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From a Trickle to a Torrent

NBS is immersed in troubled political waters

Jess M. Ritchie, the founder of Pioneers, Inc. - the company that produced the AD-X2 Battery Additive - appears on the package of his infamous product.
[Jess Ritchie's picture on AD-X2 packaging.]

INTRODUCTION Over a period of five years, during the late 1940s and into the '50s, NBS was awash with allegations surrounding a new consumer product - a battery additive - with the uncommon name of AD-X2. A Californian and a bulldozer operator by trade, Jess M. Ritchie promoted his new product, claiming it added longer life to batteries.

Swelling events over testing of the battery additive resulted in the resignation of the NBS Director, threats of resignation by scores of NBS employees, Senate hearings, and ultimately -- both NBS's abandonment of brand name testing and a charge of false and misleading advertising against the manufacturer of AD-X2.

Dr. George Vinal of NBS conducted battery research as early as 1917.
[Dr. George Vinal of NBS.]

BACKGROUND World War I brought about an accelerated development of war technology. NBS was asked to perform work for various agencies of the military. Battery research began in 1917. It was conducted in the Electrochemistry Section of the Electricity Division under Dr. George W. Vinal, author of the influential work Storage Batteries. NBS evaluated hundreds of "miracle" battery additives that were claimed to revive dead batteries. None appeared to have any significant effect on battery life or performance.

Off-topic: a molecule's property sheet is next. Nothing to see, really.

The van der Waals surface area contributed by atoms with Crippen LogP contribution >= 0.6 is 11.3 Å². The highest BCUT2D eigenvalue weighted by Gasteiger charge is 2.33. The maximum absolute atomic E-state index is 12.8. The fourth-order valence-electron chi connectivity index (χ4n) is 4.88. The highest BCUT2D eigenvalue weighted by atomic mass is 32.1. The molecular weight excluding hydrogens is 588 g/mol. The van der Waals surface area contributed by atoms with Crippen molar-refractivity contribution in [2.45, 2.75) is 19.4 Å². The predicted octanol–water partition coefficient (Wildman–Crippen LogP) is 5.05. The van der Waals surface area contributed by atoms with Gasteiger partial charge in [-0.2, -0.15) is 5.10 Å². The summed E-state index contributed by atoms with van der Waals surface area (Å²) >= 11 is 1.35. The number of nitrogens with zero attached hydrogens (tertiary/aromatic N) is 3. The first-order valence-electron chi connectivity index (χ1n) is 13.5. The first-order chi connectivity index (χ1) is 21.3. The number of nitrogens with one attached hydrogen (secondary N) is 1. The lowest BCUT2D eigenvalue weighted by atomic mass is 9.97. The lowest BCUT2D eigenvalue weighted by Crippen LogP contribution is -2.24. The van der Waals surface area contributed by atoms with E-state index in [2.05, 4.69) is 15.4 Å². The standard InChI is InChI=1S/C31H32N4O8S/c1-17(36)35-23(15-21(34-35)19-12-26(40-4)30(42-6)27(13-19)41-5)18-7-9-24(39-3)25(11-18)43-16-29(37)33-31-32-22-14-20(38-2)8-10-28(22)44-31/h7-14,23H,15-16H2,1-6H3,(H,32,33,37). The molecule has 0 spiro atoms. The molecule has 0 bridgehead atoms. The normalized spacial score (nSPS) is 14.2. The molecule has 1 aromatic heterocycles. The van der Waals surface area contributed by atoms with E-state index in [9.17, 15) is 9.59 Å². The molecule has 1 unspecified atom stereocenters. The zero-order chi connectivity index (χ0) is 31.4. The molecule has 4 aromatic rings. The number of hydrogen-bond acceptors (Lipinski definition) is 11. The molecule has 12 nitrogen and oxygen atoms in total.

The role of NBS in testing brand name products was one of an "assist" to the procurement process for other Federal agencies. Before another agency purchased an item, it might ask NBS to test the material, ensuring an order conformed to specifications. Other than this procurement-related work, unless the Federal Trade Commission or another regulatory agency requested it, only generic classes of materials, not brand names, were tested.

In 1925, NBS published a technical news bulletin stating that battery additives do not work. The NBS conducted additional tests over the next few years mostly for the Federal Trade Commission and the Post Office. The tests supported earlier conclusions about the ineffectiveness of battery additives. In 1931 after receiving more inquiries concerning battery additives, the Bureau published Letter Circular No. 302, Battery Compounds and Solutions. While not mentioning any specific brand names, the circular confirmed NBS's previous conclusions.

Seven years before Jess Ritchie came on the scene with his "revolutionary" battery additive, the National Better Business Bureau (NBBB) cited NBS's research in its Facts About Battery Dopes, a publication very critical of battery additives.

BEGINNINGS In 1948, Jess Ritchie's consultant, Dr. Merle Randall, a Professor Emeritus of Chemistry at the University of California, writes to Dr. George Vinal, chief of the Electrochemistry Section at NBS, claiming that Ritchie's battery additive is different than the others tested.

This begins a campaign on inventor Ritchie's part to get NBS to test his product on the grounds that it will prove an exception to previous findings on battery additives. Ritchie writes to NBS to request that AD-X2 be tested.    next, the plot deepens>>

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Questions/Comments: Webmaster [separator] Date Created: September 23, 2002 [separator] Last Updated: October 08, 2004